Did you know human papillomavirus (HPV) has been linked to several kinds of cancers besides cervical cancer?
The National Institutes of Health surveyed Americans in 2020 about their knowledge of HPV in relation to cancer development. The results revealed that less than 30% of Americans surveyed were aware that HPV could potentially cause oral cancer, penile cancer, and anal cancer.
HPV is one of the most common sexually transmitted infections affecting sexually active adults in the United States. The Centers for Disease Control and Prevention has found that nearly every sexually active American will contract HPV at least once in their lives, whether they realize it or not. A person can contract HPV through any kind of sexual intercourse, such as oral sex, vaginal sex, and anal sex.
HPV infects millions of Americans yearly. Fortunately, around 90% of all HPV infections will clear up within two years. Most infected people never realize they have HPV because they never experience any symptoms, and their immune systems eradicate the virus before any severe health conditions arise. However, a small percentage of Americans cannot eliminate the virus in their bodies. As a result, the risk of cancer rises significantly.
The CDC has linked HPV to roughly 90% of anal cancer cases, 90% of cervical cancer cases, over 60% of penile cancer cases, 70% of vulvar cancer cases, and 70% of vaginal cancer cases. Furthermore, the CDC also found that many infected people were not aware HPV could cause these cancers to develop.
A 2014 study revealed that approximately 77.6% of those surveyed understood the connection between HPV and cervical cancer in women. Unfortunately, in a similar study in 2020, only 70.2% of those surveyed had this knowledge.
Why HPV Awareness is Important
People should be aware of the cancer risks associated with HPV so they can take action to prevent infection. There is currently an HPV vaccine available for those who have not been vaccinated yet.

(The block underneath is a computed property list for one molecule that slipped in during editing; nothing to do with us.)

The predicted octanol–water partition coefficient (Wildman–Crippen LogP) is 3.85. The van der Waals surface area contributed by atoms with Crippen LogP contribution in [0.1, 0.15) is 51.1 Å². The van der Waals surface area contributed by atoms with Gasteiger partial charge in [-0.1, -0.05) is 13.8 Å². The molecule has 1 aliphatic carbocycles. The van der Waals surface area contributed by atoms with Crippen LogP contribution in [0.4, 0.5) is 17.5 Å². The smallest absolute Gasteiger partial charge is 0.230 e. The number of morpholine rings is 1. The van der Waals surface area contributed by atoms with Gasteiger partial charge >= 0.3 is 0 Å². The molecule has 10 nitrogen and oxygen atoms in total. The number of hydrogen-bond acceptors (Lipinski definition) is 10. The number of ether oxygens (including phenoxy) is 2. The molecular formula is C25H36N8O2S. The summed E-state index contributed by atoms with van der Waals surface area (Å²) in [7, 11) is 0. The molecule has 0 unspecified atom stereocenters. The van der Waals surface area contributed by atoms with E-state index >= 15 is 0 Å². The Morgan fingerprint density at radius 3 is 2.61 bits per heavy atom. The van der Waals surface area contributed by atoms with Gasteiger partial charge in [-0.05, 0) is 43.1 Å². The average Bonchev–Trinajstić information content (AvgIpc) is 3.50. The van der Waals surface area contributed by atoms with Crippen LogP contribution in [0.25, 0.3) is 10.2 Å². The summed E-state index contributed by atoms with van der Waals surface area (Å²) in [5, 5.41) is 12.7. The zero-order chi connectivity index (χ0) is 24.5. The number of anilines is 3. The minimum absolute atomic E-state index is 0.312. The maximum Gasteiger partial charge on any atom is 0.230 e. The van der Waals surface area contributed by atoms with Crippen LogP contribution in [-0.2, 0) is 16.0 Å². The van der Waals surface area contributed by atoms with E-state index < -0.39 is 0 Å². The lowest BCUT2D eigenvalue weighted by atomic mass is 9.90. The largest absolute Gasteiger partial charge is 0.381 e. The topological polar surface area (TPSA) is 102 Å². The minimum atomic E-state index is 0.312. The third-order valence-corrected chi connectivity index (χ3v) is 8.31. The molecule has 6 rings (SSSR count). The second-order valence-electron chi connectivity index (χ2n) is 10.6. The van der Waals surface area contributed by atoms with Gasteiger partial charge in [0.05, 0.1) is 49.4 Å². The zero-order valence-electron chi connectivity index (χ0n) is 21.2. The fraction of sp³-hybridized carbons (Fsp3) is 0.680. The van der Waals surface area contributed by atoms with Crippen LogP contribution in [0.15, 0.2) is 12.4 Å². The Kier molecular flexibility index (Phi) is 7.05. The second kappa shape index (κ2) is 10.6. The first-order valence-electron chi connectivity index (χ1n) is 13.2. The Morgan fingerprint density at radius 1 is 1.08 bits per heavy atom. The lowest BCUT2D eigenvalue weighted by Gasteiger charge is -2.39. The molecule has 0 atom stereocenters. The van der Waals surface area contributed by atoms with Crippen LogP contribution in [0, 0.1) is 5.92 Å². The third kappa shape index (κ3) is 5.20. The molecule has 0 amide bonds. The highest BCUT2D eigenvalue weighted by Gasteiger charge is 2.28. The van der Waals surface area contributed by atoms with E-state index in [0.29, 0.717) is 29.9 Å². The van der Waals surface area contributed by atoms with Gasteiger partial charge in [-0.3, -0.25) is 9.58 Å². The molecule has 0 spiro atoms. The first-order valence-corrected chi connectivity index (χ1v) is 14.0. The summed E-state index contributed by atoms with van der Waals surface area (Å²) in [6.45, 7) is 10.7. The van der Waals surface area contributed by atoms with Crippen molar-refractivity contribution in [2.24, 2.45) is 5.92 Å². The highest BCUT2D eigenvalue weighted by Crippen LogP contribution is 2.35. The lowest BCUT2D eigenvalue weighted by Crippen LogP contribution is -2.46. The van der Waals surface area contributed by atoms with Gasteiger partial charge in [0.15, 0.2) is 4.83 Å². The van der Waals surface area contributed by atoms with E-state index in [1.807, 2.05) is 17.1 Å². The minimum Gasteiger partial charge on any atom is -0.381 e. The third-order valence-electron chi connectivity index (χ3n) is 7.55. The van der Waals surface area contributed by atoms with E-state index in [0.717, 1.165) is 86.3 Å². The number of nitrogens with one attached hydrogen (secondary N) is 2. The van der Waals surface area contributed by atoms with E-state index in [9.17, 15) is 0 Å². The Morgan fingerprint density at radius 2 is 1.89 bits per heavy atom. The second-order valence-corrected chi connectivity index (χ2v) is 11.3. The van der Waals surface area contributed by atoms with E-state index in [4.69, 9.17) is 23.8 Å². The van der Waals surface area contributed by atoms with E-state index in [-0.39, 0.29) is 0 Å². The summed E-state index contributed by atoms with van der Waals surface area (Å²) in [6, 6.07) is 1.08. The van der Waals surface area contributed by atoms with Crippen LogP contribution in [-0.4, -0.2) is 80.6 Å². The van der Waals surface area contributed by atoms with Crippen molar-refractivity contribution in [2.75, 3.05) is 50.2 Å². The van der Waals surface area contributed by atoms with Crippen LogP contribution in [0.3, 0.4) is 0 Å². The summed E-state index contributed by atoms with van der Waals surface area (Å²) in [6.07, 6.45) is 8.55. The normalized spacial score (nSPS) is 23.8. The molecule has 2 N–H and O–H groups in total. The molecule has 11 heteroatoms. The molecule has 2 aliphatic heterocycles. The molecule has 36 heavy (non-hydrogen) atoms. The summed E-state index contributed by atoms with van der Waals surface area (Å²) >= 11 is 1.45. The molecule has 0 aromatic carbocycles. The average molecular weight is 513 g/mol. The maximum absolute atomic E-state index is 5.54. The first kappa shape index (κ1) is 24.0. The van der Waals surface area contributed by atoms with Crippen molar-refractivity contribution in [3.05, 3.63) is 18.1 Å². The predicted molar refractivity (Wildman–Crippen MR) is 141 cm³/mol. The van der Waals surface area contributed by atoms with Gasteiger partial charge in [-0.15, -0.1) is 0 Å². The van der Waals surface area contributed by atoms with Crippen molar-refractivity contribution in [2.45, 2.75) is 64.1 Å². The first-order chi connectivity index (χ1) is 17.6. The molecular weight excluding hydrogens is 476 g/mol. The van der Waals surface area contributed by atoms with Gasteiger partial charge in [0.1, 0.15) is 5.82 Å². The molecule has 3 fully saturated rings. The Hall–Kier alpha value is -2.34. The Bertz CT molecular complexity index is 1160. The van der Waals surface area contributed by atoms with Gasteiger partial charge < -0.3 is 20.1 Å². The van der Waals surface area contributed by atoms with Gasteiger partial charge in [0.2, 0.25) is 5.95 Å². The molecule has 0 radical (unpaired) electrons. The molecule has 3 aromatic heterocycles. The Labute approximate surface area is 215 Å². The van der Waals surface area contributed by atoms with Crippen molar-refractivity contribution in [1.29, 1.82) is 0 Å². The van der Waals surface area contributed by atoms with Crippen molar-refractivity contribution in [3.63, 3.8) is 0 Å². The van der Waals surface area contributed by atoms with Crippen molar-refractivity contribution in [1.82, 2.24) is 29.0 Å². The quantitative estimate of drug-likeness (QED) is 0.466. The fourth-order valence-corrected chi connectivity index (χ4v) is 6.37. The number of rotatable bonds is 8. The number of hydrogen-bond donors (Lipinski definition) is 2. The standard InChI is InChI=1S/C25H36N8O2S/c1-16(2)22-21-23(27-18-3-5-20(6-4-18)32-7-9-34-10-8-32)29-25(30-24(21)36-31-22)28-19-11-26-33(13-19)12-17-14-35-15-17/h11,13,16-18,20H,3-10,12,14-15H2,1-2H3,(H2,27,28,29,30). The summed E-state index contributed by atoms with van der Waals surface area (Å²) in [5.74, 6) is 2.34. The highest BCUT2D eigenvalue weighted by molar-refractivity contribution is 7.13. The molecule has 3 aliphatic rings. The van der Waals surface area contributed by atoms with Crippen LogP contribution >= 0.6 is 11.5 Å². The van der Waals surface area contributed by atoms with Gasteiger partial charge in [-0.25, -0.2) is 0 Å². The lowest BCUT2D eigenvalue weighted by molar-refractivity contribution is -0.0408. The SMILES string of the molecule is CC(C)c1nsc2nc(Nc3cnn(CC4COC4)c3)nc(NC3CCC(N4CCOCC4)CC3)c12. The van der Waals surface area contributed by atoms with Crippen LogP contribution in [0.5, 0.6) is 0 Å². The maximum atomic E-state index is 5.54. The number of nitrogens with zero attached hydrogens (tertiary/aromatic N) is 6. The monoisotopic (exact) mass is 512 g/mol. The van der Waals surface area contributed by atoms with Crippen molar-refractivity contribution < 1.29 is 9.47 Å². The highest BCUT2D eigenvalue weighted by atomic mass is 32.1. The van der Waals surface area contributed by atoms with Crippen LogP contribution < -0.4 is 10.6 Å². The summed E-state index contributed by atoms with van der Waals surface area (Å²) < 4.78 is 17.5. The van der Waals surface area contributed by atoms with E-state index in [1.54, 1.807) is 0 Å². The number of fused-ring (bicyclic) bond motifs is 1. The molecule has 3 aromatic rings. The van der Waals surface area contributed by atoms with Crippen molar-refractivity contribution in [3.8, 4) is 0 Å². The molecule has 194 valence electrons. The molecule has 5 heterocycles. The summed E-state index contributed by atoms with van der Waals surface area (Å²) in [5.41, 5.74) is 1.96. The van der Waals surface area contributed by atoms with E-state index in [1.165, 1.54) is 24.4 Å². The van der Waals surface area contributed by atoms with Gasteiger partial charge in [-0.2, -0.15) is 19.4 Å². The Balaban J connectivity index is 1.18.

Doctors recommend getting the HPV vaccine at age 11 or 12 because it will help teens build the necessary antibodies before going through puberty and becoming sexually active adults. But for unvaccinated sexually active people 26 and older, the vaccine may have less effect because they have likely contracted HPV at some point already.
If you’re between 26 and 45, talk to your doctor about whether the HPV vaccine would be effective for you to take.
About the HPV Vaccine
Numerous research studies have found evidence of the HPV vaccine’s effectiveness in shielding the cervix from infection and cancer. In 2021, The Lancet published a UK study revealing that the HPV vaccine stopped the development of cervical precancerous cells for 17,325 people and cervical cancer for 450 people between 2006 and 2021.
For this reason, the medical community is adamant about young people getting vaccinated to protect themselves before entering their sexually active years. But, of course, doctors also recommend people practice safe sex and take extra precautions to protect themselves, such as wearing diaphragms or condoms while having sex. Also, sexually active people should undergo yearly physical examinations and screenings for HPV and cancer.